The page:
To Innovate, Get the People Issues Right

By Jay Rao and Joe Weintraub

An innovative culture rests on a foundation of six building blocks: resources, processes, values, behavior, climate, and success. These building blocks are dynamically linked. For example, the values of the enterprise have an impact on people’s behaviors, on the climate of the workplace, and on how success is defined and measured. Our culture of innovation model builds upon dozens of studies by numerous authors.

When it comes to fostering innovation, enterprises have generally given substantial attention to resources, processes, and the measurement of success—the more easily measured, tools-oriented innovation building blocks. But, companies often have given much less attention to the harder-to-measure, people-oriented determinants of innovative culture—values, behaviors, and climate.

Not surprisingly, most companies also have done a better job of managing resources, processes, and the measurement of innovation success than they have the more people-oriented innovation building blocks. As many managers have discovered, anything that involves people’s values and behaviors and the climate of the workplace is more intangible and difficult to handle. As one CEO put it, “The soft stuff is the hard stuff.” Yet these difficult people issues have the greatest power to shape the culture of innovation, and create a sustained competitive advantage.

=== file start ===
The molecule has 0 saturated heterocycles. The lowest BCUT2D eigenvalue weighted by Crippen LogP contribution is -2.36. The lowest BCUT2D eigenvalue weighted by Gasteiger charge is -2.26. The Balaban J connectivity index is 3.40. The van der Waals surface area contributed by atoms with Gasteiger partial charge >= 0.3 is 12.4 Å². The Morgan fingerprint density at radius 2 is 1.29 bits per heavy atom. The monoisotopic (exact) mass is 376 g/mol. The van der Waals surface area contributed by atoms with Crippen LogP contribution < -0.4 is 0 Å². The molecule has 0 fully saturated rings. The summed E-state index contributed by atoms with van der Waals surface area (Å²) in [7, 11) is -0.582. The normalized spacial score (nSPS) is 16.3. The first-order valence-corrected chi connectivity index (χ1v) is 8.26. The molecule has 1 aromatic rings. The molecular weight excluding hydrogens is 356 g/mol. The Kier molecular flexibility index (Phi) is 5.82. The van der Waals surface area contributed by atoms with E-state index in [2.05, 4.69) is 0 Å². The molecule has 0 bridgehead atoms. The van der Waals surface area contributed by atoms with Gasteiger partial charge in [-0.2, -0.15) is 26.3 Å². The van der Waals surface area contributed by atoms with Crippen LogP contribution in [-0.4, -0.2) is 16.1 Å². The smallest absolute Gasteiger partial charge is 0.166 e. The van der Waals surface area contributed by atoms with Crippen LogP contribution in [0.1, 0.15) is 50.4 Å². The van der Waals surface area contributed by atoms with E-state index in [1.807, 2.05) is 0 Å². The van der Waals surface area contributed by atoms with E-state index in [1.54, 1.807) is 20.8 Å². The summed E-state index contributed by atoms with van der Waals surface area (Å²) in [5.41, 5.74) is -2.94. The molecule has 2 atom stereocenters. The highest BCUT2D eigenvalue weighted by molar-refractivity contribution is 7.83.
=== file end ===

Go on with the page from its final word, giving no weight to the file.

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Jay Rao

About the Authors

Jay Rao teaches two MBA courses and Babson Executive Education programs. His research has appeared in The Sloan Management Review, Journal of Innovative Management, and the Academy of Management Executive. He is a member of the Innovation Board at Ocean Spray, has a family-business background and sits on the board of The HJKP Educational Trust (India).

Joe Weintraub

Joe Weintraub is an Organizational Psychologist who focuses in the areas of individual and organizational effectiveness, and is the Founder and Faculty Director of the Babson Coaching for Leadership and Teamwork Program. He is the co-author of several books and is president of Organizational Dimensions, a management consulting and assessment firm based in Wellesley.